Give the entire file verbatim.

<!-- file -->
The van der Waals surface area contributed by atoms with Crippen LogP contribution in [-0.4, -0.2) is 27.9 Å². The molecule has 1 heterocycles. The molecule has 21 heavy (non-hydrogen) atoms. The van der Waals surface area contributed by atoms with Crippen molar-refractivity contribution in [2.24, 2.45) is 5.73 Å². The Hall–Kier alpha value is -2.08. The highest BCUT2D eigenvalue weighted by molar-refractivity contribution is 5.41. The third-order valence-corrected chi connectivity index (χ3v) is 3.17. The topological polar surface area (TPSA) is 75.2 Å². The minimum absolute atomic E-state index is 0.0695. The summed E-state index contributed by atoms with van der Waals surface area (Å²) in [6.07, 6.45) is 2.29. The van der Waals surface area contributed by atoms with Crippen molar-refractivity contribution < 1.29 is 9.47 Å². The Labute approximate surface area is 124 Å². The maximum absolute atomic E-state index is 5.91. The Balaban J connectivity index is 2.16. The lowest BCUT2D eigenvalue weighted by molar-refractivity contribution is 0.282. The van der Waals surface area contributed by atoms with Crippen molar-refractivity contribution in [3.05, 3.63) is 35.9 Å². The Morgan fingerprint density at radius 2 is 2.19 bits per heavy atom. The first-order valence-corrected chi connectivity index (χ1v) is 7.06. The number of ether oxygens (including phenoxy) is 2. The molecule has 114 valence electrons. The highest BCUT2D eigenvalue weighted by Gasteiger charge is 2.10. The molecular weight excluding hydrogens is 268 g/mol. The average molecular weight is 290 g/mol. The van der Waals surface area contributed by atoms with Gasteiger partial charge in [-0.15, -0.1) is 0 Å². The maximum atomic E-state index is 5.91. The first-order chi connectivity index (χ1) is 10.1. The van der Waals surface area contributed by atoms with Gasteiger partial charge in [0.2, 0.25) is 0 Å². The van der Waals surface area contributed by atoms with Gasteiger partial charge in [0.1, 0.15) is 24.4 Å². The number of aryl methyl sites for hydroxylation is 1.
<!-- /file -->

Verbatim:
The van der Waals surface area contributed by atoms with Crippen LogP contribution in [-0.4, -0.2) is 27.9 Å². The molecule has 1 heterocycles. The molecule has 21 heavy (non-hydrogen) atoms. The van der Waals surface area contributed by atoms with Crippen molar-refractivity contribution in [2.24, 2.45) is 5.73 Å². The Hall–Kier alpha value is -2.08. The highest BCUT2D eigenvalue weighted by molar-refractivity contribution is 5.41. The third-order valence-corrected chi connectivity index (χ3v) is 3.17. The topological polar surface area (TPSA) is 75.2 Å². The minimum absolute atomic E-state index is 0.0695. The summed E-state index contributed by atoms with van der Waals surface area (Å²) in [6.07, 6.45) is 2.29. The van der Waals surface area contributed by atoms with Crippen molar-refractivity contribution < 1.29 is 9.47 Å². The Labute approximate surface area is 124 Å². The maximum absolute atomic E-state index is 5.91. The Balaban J connectivity index is 2.16. The lowest BCUT2D eigenvalue weighted by molar-refractivity contribution is 0.282. The van der Waals surface area contributed by atoms with Crippen molar-refractivity contribution in [3.05, 3.63) is 35.9 Å². The Morgan fingerprint density at radius 2 is 2.19 bits per heavy atom. The first-order valence-corrected chi connectivity index (χ1v) is 7.06. The number of ether oxygens (including phenoxy) is 2. The molecule has 114 valence electrons. The highest BCUT2D eigenvalue weighted by Gasteiger charge is 2.10. The molecular weight excluding hydrogens is 268 g/mol. The average molecular weight is 290 g/mol. The van der Waals surface area contributed by atoms with Gasteiger partial charge in [-0.15, -0.1) is 0 Å². The maximum atomic E-state index is 5.91. The first-order chi connectivity index (χ1) is 10.1. The van der Waals surface area contributed by atoms with Gasteiger partial charge in [0.2, 0.25) is 0 Å². The van der Waals surface area contributed by atoms with Gasteiger partial charge in [0.1, 0.15) is 24.4 Å². The number of aryl methyl sites for hydroxylation is 1.